Dalecarlian runes

From Wikipedia, the free encyclopedia
Jump to navigation Jump to search
Dalecarlian runes
Dalecarlian runic inscription from A.D. 1635
Script type
Time period
16th to 20th centuries
LanguagesNorth Germanic languages
Related scripts
Parent systems
 This article contains phonetic transcriptions in the International Phonetic Alphabet (IPA). For an introductory guide on IPA symbols, see Help:IPA. For the distinction between [ ], / / and ⟨ ⟩, see IPA § Brackets and transcription delimiters.
Dalecarlian runes

The Dalecarlian runes, or dalrunes, was a late version of the runic script that was in use in the Swedish province of Dalarna until the 20th century.[1] The province has consequently been called the "last stronghold of the Germanic script".[1]

History and usage[edit]

When Carl Linnaeus visited Älvdalen in Dalarna in 1734, he made the following note in his diary:

The peasants in the community here, apart from using rune staves, still today write their names and ownership marks with runic letters, as is seen on walls, corner stones, bowls, etc. Which one does not know to be still continued anywhere else in Sweden.[2]

The Dalecarlian runes were derived from the medieval runes, but the runic letters were combined with Latin ones, and Latin letters would progressively replace the runes. At the end of the 16th century, the Dalecarlian runic inventory was almost exclusively runic, but during the following centuries more and more individual runes were replaced with Latin characters. In its last stage almost every rune had been replaced with a Latin letter, or with special versions that were influenced by Latin characters.[3]

Although the use of runes in Dalarna is an ancient tradition, the oldest dated inscription is from the last years of the 16th century. It is a bowl from the village of Åsen which says "Anders has made (this) bowl anno 1596". Scholars have registered more than 200 Dalecarlian runic inscriptions, mostly on wood, and they can be seen on furniture, bridal boxes, on the buildings of shielings, kitchen blocks, bowls, measuring sticks, etc. Most inscriptions are brief but there are also longer ones.[2]

The Dalecarlian runes remained in some use up to the 20th century.[citation needed] Some discussion remains on whether their use was an unbroken tradition throughout this period or whether people in the 19th and 20th centuries learned runes from books written on the subject. The character inventory was mainly used for transcribing Elfdalian.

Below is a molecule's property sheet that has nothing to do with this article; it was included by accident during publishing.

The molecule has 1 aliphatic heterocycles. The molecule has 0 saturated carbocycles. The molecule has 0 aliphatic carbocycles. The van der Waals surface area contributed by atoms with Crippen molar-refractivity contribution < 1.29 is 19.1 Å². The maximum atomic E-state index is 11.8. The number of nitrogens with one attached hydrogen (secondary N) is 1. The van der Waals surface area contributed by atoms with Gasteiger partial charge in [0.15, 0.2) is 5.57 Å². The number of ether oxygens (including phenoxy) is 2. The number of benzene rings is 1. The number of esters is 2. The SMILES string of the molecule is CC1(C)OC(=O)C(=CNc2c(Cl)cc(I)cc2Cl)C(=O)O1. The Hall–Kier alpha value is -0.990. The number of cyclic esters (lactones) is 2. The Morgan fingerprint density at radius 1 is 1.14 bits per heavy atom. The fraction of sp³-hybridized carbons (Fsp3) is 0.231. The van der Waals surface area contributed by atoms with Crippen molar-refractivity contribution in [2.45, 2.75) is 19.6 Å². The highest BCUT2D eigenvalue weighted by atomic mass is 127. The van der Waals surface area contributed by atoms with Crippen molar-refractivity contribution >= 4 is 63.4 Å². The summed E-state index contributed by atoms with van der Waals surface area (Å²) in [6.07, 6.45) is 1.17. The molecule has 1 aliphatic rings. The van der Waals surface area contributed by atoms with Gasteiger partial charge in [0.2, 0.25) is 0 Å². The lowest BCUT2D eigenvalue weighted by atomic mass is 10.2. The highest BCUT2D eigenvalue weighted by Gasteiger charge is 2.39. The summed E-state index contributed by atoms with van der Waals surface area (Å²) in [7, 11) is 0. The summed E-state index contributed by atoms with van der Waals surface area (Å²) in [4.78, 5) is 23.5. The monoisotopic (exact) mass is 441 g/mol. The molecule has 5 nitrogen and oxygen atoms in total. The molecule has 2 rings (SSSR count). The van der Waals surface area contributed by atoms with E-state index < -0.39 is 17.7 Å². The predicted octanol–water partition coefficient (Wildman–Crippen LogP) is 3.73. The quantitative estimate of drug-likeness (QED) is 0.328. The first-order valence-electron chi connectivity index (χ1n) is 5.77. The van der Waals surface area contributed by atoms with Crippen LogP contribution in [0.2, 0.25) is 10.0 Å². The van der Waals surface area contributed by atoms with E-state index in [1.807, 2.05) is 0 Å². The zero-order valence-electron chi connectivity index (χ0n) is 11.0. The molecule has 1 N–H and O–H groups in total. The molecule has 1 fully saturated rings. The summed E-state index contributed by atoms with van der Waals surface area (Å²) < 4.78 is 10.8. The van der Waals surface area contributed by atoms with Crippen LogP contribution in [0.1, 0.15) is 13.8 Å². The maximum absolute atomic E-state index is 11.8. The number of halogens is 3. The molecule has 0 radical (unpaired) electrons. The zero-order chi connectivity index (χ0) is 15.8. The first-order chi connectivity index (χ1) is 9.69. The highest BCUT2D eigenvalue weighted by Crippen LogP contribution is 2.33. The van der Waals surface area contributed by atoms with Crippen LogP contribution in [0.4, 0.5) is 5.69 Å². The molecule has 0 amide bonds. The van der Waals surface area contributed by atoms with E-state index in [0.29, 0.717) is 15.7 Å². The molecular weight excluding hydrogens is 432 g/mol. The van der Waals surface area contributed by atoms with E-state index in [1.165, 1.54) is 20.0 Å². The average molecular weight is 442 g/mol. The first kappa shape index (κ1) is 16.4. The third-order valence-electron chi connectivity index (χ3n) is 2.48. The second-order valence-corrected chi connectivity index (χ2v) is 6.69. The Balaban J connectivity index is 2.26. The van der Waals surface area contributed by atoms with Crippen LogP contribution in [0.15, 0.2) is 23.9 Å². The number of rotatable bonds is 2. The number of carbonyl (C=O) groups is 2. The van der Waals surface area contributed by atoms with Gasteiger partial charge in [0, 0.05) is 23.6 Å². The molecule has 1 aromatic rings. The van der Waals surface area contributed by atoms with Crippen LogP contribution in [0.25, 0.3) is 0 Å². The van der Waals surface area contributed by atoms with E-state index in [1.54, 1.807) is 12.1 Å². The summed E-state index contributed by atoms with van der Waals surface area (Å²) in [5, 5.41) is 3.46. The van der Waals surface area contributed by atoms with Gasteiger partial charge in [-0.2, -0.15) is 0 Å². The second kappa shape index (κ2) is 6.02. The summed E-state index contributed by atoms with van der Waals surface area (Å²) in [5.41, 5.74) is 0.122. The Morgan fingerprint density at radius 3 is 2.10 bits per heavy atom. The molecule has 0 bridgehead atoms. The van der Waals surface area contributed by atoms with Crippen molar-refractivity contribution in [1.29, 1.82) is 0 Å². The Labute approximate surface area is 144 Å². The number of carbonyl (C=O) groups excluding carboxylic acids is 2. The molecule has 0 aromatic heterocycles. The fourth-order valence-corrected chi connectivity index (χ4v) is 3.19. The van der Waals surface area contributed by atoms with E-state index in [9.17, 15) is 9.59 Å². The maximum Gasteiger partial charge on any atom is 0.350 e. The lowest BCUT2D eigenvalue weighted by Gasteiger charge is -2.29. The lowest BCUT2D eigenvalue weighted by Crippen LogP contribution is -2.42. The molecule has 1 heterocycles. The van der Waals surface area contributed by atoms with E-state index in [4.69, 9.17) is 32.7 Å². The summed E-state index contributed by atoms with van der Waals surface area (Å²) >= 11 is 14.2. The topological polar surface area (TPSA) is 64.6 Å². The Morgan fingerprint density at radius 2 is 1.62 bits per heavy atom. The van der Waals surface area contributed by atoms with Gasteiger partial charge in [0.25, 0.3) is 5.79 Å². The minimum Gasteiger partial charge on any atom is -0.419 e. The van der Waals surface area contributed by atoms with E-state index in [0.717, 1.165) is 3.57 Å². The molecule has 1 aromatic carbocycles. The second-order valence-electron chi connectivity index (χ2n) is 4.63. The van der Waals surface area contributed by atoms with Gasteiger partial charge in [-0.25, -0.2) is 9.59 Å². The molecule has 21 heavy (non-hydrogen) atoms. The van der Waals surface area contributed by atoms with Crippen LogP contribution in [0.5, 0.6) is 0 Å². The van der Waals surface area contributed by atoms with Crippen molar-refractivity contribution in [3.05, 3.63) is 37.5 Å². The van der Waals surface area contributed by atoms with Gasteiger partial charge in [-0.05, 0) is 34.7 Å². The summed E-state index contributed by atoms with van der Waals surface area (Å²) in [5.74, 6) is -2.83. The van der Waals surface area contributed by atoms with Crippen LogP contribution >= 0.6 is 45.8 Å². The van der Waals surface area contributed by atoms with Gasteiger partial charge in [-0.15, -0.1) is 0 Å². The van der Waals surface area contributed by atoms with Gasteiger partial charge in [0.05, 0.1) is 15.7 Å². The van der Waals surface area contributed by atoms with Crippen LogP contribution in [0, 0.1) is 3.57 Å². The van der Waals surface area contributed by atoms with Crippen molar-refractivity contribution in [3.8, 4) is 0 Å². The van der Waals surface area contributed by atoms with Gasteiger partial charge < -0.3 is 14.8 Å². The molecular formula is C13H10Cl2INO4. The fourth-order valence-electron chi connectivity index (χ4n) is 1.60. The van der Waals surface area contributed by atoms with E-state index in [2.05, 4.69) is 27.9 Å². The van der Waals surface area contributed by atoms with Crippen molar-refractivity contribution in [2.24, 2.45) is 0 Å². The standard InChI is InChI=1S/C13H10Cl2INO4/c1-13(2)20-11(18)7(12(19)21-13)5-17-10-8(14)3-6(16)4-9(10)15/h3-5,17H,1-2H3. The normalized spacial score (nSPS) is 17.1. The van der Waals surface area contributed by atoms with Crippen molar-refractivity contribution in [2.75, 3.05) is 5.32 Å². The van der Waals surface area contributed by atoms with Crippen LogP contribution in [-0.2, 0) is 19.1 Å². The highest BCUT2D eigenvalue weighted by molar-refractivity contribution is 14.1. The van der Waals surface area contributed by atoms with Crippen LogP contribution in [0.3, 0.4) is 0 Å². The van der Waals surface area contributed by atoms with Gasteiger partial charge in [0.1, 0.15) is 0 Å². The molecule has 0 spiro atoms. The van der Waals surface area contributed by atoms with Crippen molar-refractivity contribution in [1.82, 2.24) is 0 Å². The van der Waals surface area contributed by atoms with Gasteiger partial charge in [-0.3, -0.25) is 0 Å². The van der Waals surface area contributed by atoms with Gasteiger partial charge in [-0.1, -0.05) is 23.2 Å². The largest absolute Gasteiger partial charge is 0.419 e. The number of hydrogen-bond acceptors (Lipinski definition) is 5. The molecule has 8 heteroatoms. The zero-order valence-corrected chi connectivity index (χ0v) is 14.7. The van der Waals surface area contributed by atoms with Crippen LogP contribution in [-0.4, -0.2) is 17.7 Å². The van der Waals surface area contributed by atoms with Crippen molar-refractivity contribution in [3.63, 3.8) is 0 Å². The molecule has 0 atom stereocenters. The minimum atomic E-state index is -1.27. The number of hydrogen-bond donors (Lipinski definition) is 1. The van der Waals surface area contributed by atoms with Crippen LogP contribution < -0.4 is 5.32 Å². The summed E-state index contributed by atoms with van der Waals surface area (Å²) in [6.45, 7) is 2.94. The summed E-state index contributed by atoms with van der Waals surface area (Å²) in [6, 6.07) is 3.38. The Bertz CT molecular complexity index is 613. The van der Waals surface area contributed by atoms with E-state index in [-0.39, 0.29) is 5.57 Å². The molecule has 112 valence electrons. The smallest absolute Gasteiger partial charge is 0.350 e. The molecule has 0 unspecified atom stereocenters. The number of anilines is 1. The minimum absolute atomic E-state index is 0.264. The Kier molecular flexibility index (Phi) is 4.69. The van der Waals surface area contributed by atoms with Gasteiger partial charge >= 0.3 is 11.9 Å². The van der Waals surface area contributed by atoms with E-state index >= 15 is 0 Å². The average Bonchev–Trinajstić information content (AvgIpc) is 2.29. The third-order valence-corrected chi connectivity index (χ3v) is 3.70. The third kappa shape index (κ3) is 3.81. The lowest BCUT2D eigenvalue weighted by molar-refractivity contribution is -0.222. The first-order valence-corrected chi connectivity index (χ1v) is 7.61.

The following table, published in the scholarly periodical Fornvännen in 1906, presents the evolution of the Dalecarlian runes from the earliest attested ones in the late 16th century until a version from 1832:

Dalecarlian runes

Representation in Unicode[edit]

While not explicitly encoded in Unicode, Dalrunes, due to the similarities to runes used in other alphabets can be said to have certain of their runes encoded due to their presence in other runic alphabets, and many more can at least somewhat be well approximated.

Dalrunes in Unicode[4]
Latin A B C D E F H I K L M N O P R S T U Y Å Ä Ö
Rune , , , , , , , ,
Name ar birkä knäsol dors er fir hagal is kan lagh madhär nådh pir re sol tir ur

In year 2014 an inscription of a Dalrunic alphabet was found on the walls of a very old house in Älvdalen. In this case the Dalrunes were sorted in the order of the sounds of the characters in the Latin alphabet (A B C), not in the order of the runic futhark (F U Þ). The Dalrunes were dated to the end of the 16th century, and the house was dendrochronologically dated to year 1285.[5] The alphabetic order of the runes means that the Dalrunes represents the sounds of the Latin characters in the alphabet. The dalrunes can hence also be located to the Basic Latin Unicode block, and could as well also be represented by the ASCII character range as letters of the latin alphabet, albeit with runic shapes.

A Dalrunic alphabet font is available on GitHub.[6]

See also[edit]


  1. ^ a b Jansson 1997, p. 175.
  2. ^ a b Jansson 1997, p. 174.
  3. ^ Enoksen 1998, p. 180.
  4. ^ Dalecarian Runes webpage on Omniglot.com, archived from the original on 2020-02-26
  5. ^ "Ett återfunnet dalrunealfabet". 20 October 2014.
  6. ^ marwiss (18 September 2021). "marwiss/Bure-dalecarlian-rune-font: OpenType font for writing dalecarlian runes using the alphabet". GitHub. Retrieved 2022-04-14.


  • Enoksen, Lars Magnar (1998), Runor: historia, tydning, tolkning, Falun: Historiska Media, ISBN 91-88930-32-7.
  • Jansson, Sven BF (1997) [1987], Runes in Sweden, Stockholm: Gidlund, ISBN 91-7844-067-X.